Powell’s Unlucky Fed Stares Into Default Oblivion

Jerome Powell, officially the least popular Fed chair since Gallup began tracking public confidence in Fed bosses more than two decades ago, is adamant: There's nothing he can do to protect the economy in the event the US were to default on its debt or other obligations. He'd probably say the same for markets, and I'd suggest that neither contention is entirely true. Obviously, the Fed couldn't offset the impact of what would count as one of the most egregious political debacles in modern Ameri

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2 thoughts on “Powell’s Unlucky Fed Stares Into Default Oblivion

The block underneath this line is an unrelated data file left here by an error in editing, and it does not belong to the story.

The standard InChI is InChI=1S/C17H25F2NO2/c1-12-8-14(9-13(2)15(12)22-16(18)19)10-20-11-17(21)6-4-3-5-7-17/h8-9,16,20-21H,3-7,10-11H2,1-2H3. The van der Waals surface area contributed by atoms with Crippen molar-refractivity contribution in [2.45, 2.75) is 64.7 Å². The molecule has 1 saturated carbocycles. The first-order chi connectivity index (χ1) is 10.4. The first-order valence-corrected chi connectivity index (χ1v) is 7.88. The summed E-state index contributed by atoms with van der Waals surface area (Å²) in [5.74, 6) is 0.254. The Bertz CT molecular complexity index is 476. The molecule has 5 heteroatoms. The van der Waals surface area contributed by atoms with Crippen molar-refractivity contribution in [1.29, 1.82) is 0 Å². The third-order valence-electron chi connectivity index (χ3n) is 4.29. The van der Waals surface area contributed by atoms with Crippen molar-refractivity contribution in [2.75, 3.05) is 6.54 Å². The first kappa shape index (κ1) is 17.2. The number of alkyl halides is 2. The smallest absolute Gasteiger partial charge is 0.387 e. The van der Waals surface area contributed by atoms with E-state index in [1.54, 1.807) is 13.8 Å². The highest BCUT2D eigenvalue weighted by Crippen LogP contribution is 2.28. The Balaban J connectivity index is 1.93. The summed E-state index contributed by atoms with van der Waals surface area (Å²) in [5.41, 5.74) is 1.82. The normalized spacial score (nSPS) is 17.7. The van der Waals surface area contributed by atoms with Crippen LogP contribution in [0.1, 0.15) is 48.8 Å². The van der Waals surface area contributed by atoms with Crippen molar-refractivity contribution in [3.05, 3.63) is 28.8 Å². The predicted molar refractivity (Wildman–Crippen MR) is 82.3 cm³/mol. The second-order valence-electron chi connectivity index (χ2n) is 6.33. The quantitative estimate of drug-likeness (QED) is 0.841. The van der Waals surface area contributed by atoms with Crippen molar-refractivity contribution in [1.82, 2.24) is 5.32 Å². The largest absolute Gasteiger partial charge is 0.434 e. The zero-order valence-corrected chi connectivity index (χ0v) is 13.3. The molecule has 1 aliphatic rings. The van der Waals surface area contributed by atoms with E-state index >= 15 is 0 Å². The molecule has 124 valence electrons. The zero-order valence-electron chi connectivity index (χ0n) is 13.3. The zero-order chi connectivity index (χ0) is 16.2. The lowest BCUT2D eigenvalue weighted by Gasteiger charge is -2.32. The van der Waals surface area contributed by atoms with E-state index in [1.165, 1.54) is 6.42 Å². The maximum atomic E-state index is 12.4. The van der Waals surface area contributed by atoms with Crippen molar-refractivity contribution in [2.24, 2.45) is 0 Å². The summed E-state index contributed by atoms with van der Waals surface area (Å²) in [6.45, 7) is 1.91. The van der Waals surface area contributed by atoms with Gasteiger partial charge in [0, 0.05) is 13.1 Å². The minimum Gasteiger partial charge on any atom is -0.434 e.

1. I do believe that the 14th amendment bars the debt limit. This strategy should be clearly and simply pursued. I’ve haven’t seen any polls yet on who will be blamed for a default. Last time, the Republicans were but a horrendously flawed rollout of the ACA changed the subject….

  2. I’m skeptical of the 14th Amendment route. That the government’s [existing] debt shall not be questioned is not the same as saying the government may incur [new] debt.

    I think the US government could, on X day, begin a shut down of functions other than debt service and military.

    Stop, let’s say, Social Security and Medicare benefits and how long will the political impasse endure?

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